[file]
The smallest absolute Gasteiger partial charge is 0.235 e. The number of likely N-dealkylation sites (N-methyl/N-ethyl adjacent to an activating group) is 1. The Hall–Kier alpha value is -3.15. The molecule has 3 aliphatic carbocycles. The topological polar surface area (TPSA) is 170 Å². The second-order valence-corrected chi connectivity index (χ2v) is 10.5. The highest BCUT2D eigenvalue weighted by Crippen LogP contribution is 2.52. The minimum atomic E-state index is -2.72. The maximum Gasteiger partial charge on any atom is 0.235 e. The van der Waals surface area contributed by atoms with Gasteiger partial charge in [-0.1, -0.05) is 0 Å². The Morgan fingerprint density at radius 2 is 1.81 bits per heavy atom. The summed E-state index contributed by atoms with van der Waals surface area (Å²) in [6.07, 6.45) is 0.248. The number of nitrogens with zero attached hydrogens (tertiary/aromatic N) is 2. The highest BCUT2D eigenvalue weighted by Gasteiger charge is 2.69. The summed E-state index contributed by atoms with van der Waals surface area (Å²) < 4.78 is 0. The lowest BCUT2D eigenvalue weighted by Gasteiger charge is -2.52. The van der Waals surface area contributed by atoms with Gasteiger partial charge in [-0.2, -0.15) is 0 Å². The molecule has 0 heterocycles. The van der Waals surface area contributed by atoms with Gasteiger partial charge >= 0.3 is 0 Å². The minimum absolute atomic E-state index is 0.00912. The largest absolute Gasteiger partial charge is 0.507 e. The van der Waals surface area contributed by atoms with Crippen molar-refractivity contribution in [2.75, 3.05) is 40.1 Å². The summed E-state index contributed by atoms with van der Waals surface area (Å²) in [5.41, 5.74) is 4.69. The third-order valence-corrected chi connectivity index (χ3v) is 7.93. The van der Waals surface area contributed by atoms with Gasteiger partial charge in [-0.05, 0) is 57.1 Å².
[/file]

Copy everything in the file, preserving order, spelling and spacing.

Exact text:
The smallest absolute Gasteiger partial charge is 0.235 e. The number of likely N-dealkylation sites (N-methyl/N-ethyl adjacent to an activating group) is 1. The Hall–Kier alpha value is -3.15. The molecule has 3 aliphatic carbocycles. The topological polar surface area (TPSA) is 170 Å². The second-order valence-corrected chi connectivity index (χ2v) is 10.5. The highest BCUT2D eigenvalue weighted by Crippen LogP contribution is 2.52. The minimum atomic E-state index is -2.72. The maximum Gasteiger partial charge on any atom is 0.235 e. The van der Waals surface area contributed by atoms with Gasteiger partial charge in [-0.1, -0.05) is 0 Å². The Morgan fingerprint density at radius 2 is 1.81 bits per heavy atom. The summed E-state index contributed by atoms with van der Waals surface area (Å²) in [6.07, 6.45) is 0.248. The number of nitrogens with zero attached hydrogens (tertiary/aromatic N) is 2. The highest BCUT2D eigenvalue weighted by Gasteiger charge is 2.69. The summed E-state index contributed by atoms with van der Waals surface area (Å²) < 4.78 is 0. The lowest BCUT2D eigenvalue weighted by Gasteiger charge is -2.52. The van der Waals surface area contributed by atoms with Gasteiger partial charge in [-0.2, -0.15) is 0 Å². The molecule has 0 heterocycles. The van der Waals surface area contributed by atoms with Gasteiger partial charge >= 0.3 is 0 Å². The minimum absolute atomic E-state index is 0.00912. The largest absolute Gasteiger partial charge is 0.507 e. The van der Waals surface area contributed by atoms with Crippen molar-refractivity contribution in [2.75, 3.05) is 40.1 Å². The summed E-state index contributed by atoms with van der Waals surface area (Å²) in [5.41, 5.74) is 4.69. The third-order valence-corrected chi connectivity index (χ3v) is 7.93. The van der Waals surface area contributed by atoms with Gasteiger partial charge in [-0.05, 0) is 57.1 Å².